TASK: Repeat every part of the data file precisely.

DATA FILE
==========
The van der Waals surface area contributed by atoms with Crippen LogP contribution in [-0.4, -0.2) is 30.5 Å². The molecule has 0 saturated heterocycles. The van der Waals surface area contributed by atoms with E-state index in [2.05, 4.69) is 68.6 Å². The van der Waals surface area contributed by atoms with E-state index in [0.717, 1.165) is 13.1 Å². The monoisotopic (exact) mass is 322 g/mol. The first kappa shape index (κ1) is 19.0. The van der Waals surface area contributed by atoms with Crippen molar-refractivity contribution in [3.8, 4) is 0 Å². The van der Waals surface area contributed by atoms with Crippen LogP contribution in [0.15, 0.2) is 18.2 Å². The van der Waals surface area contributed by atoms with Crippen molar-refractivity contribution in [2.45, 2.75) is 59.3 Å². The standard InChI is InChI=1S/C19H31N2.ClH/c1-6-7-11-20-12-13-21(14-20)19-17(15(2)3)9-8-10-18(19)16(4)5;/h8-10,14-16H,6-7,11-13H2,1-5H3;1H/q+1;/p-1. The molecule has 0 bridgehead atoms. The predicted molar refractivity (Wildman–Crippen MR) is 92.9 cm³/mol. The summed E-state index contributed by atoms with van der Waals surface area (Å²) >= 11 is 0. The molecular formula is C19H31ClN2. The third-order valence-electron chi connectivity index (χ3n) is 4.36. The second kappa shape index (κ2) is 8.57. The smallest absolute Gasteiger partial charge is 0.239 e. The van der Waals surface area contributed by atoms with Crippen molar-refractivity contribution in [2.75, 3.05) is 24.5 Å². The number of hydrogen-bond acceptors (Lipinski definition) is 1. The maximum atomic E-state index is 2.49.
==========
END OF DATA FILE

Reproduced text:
The van der Waals surface area contributed by atoms with Crippen LogP contribution in [-0.4, -0.2) is 30.5 Å². The molecule has 0 saturated heterocycles. The van der Waals surface area contributed by atoms with E-state index in [2.05, 4.69) is 68.6 Å². The van der Waals surface area contributed by atoms with E-state index in [0.717, 1.165) is 13.1 Å². The monoisotopic (exact) mass is 322 g/mol. The first kappa shape index (κ1) is 19.0. The van der Waals surface area contributed by atoms with Crippen molar-refractivity contribution in [3.8, 4) is 0 Å². The van der Waals surface area contributed by atoms with Crippen LogP contribution in [0.15, 0.2) is 18.2 Å². The van der Waals surface area contributed by atoms with Crippen molar-refractivity contribution in [2.45, 2.75) is 59.3 Å². The standard InChI is InChI=1S/C19H31N2.ClH/c1-6-7-11-20-12-13-21(14-20)19-17(15(2)3)9-8-10-18(19)16(4)5;/h8-10,14-16H,6-7,11-13H2,1-5H3;1H/q+1;/p-1. The molecule has 0 bridgehead atoms. The predicted molar refractivity (Wildman–Crippen MR) is 92.9 cm³/mol. The summed E-state index contributed by atoms with van der Waals surface area (Å²) >= 11 is 0. The molecular formula is C19H31ClN2. The third-order valence-electron chi connectivity index (χ3n) is 4.36. The second kappa shape index (κ2) is 8.57. The smallest absolute Gasteiger partial charge is 0.239 e. The van der Waals surface area contributed by atoms with Crippen molar-refractivity contribution in [2.75, 3.05) is 24.5 Å². The number of hydrogen-bond acceptors (Lipinski definition) is 1. The maximum atomic E-state index is 2.49.